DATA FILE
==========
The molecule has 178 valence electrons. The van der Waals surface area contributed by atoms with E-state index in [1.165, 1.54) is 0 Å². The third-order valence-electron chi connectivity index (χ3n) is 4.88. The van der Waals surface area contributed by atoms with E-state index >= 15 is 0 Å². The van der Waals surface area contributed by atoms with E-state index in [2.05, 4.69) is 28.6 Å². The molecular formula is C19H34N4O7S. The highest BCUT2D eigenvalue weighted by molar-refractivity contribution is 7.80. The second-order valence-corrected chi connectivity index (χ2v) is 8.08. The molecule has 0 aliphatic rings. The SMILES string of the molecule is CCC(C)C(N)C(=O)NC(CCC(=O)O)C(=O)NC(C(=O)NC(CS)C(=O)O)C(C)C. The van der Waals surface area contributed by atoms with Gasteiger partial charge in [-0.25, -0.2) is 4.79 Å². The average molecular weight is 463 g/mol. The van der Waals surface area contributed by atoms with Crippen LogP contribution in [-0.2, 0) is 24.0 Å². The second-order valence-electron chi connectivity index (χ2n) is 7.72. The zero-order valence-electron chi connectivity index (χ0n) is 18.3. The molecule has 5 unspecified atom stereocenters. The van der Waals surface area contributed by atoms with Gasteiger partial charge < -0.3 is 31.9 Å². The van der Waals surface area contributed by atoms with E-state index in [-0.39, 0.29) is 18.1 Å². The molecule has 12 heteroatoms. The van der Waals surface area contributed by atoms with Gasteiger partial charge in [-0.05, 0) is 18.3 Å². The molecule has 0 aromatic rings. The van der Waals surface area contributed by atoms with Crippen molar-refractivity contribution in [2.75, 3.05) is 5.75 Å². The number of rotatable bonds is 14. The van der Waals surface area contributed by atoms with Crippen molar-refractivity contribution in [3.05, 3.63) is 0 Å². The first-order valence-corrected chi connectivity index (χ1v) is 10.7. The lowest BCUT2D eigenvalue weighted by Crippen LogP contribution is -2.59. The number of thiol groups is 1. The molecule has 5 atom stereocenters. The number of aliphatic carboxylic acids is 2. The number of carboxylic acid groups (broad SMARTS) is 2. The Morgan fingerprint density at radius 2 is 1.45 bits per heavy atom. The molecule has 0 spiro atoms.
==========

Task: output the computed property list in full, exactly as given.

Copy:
The molecule has 178 valence electrons. The van der Waals surface area contributed by atoms with E-state index in [1.165, 1.54) is 0 Å². The third-order valence-electron chi connectivity index (χ3n) is 4.88. The van der Waals surface area contributed by atoms with E-state index >= 15 is 0 Å². The van der Waals surface area contributed by atoms with E-state index in [2.05, 4.69) is 28.6 Å². The molecular formula is C19H34N4O7S. The highest BCUT2D eigenvalue weighted by molar-refractivity contribution is 7.80. The second-order valence-corrected chi connectivity index (χ2v) is 8.08. The molecule has 0 aliphatic rings. The SMILES string of the molecule is CCC(C)C(N)C(=O)NC(CCC(=O)O)C(=O)NC(C(=O)NC(CS)C(=O)O)C(C)C. The van der Waals surface area contributed by atoms with Gasteiger partial charge in [-0.25, -0.2) is 4.79 Å². The average molecular weight is 463 g/mol. The van der Waals surface area contributed by atoms with Crippen LogP contribution in [-0.2, 0) is 24.0 Å². The second-order valence-electron chi connectivity index (χ2n) is 7.72. The zero-order valence-electron chi connectivity index (χ0n) is 18.3. The molecule has 5 unspecified atom stereocenters. The van der Waals surface area contributed by atoms with Gasteiger partial charge < -0.3 is 31.9 Å². The van der Waals surface area contributed by atoms with E-state index in [-0.39, 0.29) is 18.1 Å². The molecule has 12 heteroatoms. The van der Waals surface area contributed by atoms with Gasteiger partial charge in [-0.05, 0) is 18.3 Å². The molecule has 0 aromatic rings. The van der Waals surface area contributed by atoms with Crippen molar-refractivity contribution in [2.75, 3.05) is 5.75 Å². The number of rotatable bonds is 14. The van der Waals surface area contributed by atoms with Crippen molar-refractivity contribution in [3.05, 3.63) is 0 Å². The first-order valence-corrected chi connectivity index (χ1v) is 10.7. The lowest BCUT2D eigenvalue weighted by Crippen LogP contribution is -2.59. The number of thiol groups is 1. The molecule has 5 atom stereocenters. The number of aliphatic carboxylic acids is 2. The number of carboxylic acid groups (broad SMARTS) is 2. The Morgan fingerprint density at radius 2 is 1.45 bits per heavy atom. The molecule has 0 spiro atoms.